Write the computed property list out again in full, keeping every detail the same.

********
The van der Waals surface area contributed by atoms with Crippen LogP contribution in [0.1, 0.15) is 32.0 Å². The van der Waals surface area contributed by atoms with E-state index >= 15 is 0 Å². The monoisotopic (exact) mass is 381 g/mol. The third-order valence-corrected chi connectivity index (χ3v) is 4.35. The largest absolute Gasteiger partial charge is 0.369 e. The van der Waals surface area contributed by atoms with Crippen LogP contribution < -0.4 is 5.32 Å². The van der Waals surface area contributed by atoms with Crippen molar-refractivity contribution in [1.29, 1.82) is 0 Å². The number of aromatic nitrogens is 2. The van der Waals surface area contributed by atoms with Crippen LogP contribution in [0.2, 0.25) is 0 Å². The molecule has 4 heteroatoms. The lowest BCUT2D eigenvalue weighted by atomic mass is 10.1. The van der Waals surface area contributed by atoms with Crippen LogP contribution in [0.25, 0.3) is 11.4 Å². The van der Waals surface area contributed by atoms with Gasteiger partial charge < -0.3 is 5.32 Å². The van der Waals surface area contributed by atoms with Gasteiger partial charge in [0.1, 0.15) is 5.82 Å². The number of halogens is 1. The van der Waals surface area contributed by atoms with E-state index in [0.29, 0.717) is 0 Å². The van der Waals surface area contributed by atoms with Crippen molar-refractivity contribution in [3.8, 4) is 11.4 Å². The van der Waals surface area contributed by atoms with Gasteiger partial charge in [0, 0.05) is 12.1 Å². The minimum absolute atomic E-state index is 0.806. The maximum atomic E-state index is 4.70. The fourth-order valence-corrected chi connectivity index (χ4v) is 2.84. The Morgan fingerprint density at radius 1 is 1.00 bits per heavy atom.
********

The van der Waals surface area contributed by atoms with Crippen LogP contribution in [0.1, 0.15) is 32.0 Å². The van der Waals surface area contributed by atoms with E-state index >= 15 is 0 Å². The monoisotopic (exact) mass is 381 g/mol. The third-order valence-corrected chi connectivity index (χ3v) is 4.35. The largest absolute Gasteiger partial charge is 0.369 e. The van der Waals surface area contributed by atoms with Crippen LogP contribution < -0.4 is 5.32 Å². The van der Waals surface area contributed by atoms with Crippen molar-refractivity contribution in [1.29, 1.82) is 0 Å². The number of aromatic nitrogens is 2. The van der Waals surface area contributed by atoms with Crippen LogP contribution in [0.2, 0.25) is 0 Å². The molecule has 4 heteroatoms. The lowest BCUT2D eigenvalue weighted by atomic mass is 10.1. The van der Waals surface area contributed by atoms with Crippen LogP contribution in [0.25, 0.3) is 11.4 Å². The van der Waals surface area contributed by atoms with Gasteiger partial charge < -0.3 is 5.32 Å². The van der Waals surface area contributed by atoms with Gasteiger partial charge in [0.1, 0.15) is 5.82 Å². The number of halogens is 1. The van der Waals surface area contributed by atoms with E-state index in [0.29, 0.717) is 0 Å². The van der Waals surface area contributed by atoms with Crippen molar-refractivity contribution in [3.8, 4) is 11.4 Å². The van der Waals surface area contributed by atoms with Gasteiger partial charge in [0, 0.05) is 12.1 Å². The minimum absolute atomic E-state index is 0.806. The maximum atomic E-state index is 4.70. The fourth-order valence-corrected chi connectivity index (χ4v) is 2.84. The Morgan fingerprint density at radius 1 is 1.00 bits per heavy atom.